If we are going to address diversity in the hiring process, we first have to recognize that our organization must be inclusive. Fixing diversity in our recruiting process does not solve the issue unless organizations focus on the organizational culture and create an inclusive workplace. An area on which to focus within our organizational culture is implicit biases.
Implicit biases show up in what you say and do, and you might not be aware that you have these prejudices. Without realizing it, we may prefer to associate with younger people rather than older people, or enjoy the company of women more than men, or react friendlier to individuals from our own religion. More importantly, we may unconsciously associate one group with positive stereotypes and another group with negative ones.
In the workplace, these implicit biases lead to microaggressions—small slights or offenses that may go mostly unnoticed, but can add up to systematic discrimination or even a hostile work environment. Research shows, for example, that resumes with White-sounding names are more likely to get callbacks than resumes with Black-sounding names. And it’s not because companies have official policies or practices discriminating against hiring minorities, it’s the result of unconscious bias.
Meet Joanna: She is graduating from college cum laude this spring. She is interested in a job in finance. Due to her high honors and superb grades, she has final interviews lined up week after week. She is excited that she gets to travel and stay at nice hotels on a company's dime. At the same time, she is anxious. She is a first-generation college student and comes from a lower income family. She can’t afford a high-quality suit and her shoes are starting to tear up. She is worried that this would put her at a disadvantage or, even worse, that her curly hair might appear unprofessional.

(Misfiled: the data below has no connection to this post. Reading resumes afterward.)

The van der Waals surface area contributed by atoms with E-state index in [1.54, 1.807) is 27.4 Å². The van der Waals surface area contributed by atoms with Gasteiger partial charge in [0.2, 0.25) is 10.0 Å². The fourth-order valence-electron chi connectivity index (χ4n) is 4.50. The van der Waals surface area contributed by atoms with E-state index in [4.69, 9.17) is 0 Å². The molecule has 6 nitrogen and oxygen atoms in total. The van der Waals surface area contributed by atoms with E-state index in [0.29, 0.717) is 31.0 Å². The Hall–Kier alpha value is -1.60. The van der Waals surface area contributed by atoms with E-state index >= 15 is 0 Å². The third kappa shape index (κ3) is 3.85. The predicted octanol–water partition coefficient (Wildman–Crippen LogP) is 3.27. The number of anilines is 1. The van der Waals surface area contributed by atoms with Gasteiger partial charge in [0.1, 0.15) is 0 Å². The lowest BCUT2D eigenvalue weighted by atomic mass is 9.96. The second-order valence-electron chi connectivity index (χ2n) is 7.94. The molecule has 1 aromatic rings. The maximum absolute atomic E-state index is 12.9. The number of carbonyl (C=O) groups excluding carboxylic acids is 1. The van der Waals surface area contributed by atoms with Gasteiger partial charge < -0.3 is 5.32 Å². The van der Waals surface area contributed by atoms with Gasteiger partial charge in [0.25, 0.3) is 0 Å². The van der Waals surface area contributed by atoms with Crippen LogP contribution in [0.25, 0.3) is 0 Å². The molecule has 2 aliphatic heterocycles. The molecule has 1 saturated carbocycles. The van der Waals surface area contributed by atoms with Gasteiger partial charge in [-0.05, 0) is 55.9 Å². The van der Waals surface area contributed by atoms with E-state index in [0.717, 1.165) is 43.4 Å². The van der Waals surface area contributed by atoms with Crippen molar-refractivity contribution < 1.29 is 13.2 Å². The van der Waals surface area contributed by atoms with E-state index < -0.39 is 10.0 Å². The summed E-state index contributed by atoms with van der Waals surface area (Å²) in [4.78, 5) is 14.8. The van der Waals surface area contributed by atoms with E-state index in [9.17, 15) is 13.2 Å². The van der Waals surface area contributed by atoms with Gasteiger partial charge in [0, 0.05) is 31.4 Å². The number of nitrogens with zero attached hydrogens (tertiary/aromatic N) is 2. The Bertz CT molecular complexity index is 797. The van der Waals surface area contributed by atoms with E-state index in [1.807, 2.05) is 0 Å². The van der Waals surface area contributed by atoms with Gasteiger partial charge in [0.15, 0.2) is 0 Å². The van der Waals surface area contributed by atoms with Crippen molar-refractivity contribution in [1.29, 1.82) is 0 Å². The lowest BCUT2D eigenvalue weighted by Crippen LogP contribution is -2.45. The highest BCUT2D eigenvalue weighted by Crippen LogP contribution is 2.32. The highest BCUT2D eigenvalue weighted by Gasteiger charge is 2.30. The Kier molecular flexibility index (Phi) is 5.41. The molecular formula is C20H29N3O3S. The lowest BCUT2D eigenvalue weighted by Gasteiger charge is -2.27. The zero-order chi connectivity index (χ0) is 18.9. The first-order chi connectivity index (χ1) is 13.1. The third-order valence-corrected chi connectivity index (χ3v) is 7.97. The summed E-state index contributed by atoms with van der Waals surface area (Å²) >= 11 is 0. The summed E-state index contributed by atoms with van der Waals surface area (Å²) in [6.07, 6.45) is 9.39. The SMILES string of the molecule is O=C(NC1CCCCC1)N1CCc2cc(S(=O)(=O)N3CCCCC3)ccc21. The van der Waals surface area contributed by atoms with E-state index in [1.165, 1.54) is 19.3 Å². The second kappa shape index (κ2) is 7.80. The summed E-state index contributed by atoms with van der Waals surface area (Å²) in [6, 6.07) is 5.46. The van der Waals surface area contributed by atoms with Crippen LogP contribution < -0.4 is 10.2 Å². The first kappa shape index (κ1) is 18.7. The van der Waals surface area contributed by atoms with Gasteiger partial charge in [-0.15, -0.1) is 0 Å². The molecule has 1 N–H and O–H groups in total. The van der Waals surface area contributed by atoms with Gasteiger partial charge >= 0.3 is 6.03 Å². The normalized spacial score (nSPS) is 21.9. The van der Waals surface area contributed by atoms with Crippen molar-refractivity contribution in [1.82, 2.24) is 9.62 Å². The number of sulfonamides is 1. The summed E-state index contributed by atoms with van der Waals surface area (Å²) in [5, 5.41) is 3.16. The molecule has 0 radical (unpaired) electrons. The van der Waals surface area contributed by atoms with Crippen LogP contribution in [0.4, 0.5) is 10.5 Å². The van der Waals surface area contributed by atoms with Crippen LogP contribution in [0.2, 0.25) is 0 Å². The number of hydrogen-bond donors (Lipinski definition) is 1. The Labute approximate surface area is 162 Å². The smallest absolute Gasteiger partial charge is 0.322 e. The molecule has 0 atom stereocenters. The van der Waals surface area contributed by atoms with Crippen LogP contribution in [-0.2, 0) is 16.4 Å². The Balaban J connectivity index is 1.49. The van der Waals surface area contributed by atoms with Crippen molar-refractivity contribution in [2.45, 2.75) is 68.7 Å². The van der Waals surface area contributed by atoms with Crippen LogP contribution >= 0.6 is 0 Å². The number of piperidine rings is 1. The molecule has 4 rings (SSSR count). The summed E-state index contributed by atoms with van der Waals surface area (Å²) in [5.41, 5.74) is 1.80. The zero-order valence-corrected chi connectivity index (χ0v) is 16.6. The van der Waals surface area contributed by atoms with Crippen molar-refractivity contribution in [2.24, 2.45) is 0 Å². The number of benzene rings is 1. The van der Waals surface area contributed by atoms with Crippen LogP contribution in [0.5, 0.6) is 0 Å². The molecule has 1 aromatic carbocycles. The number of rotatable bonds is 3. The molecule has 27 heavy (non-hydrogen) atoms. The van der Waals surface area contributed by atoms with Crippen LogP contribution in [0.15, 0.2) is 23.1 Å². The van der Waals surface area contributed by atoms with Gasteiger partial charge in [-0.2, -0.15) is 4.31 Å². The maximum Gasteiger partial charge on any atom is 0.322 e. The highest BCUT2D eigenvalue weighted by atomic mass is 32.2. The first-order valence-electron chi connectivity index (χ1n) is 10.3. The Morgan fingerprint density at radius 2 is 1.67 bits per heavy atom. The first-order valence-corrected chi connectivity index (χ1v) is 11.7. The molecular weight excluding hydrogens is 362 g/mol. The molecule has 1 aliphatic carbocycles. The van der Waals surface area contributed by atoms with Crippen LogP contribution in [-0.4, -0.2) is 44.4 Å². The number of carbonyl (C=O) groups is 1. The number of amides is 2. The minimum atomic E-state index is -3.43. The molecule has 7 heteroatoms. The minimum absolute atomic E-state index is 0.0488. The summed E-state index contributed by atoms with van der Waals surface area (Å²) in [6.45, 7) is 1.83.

How can we set up systems to address biases that might deter Joanna from getting the job? To learn more, read Patrice's story.
Meet Carlos: Carlos has already 4-5 years of experience. He is looking for that next big opportunity and he has the technical background and business acumen to land it. However, he is having trouble learning about opportunities. He goes to recruiting events, but recruiters just tell him to send them his resume and that they will get back to him. He never hears back. He is worry he is being discounted for his accent right away, so he tries to repress it. He spends his energy, “aiming to pass as White”, hoping he could get the job he knows he deserves.
How can we set up systems that seek talent for their cultural contribution opposed to culture fit? To learn more, read about the Center for Talent Innovation research on Latinos at Work.
Meet Alex: Alex is a self-identified queer Black woman. She works in the marketing department of a leading global enterprise. She has been at the company for 2 years. Since she has worked there, she has seen every woman of color quit due to the insensitive behaviors of managers. When asked by potential diverse hires if she would recommend the company, she says “no” and to stay far away. She knows her company is not fostering an inclusive environment and would not want anybody else to succumb to the horrible fate of her fellow colleagues. She is lucky, as she got the “good manager” but he is, unfortunately, an exception and not the norm.
How can we invest in a long-term culture change that leads to an inclusive workplace? For a deeper look on how to get started, look into the blog titled “3 Key Insights for Workplace Transformation” by Forefront.
Through our work with Forefront, we are fortunate to have the opportunity to listen to the stories of amazing talent across the country. Many of whom are Black and Latinx and remain underrepresented in the workplace. These examples represent the outcomes of implicit bias.
My goal is to move to a corporate culture where we focus on hiring Rock Star candidates that meet the needs of our job descriptions, who will perform at the level needed for the organization and are not clouded in bias. Diversity is a term, a term from the past, we should no longer be using. Rather, we need to hire Rock Star candidates within a workplace where differences among employees’ thoughts, opinions and suggestions are valued.
H. Clifford Watkin SPHR, SHRM-SCP
Managing Partner – HR & Employee Benefits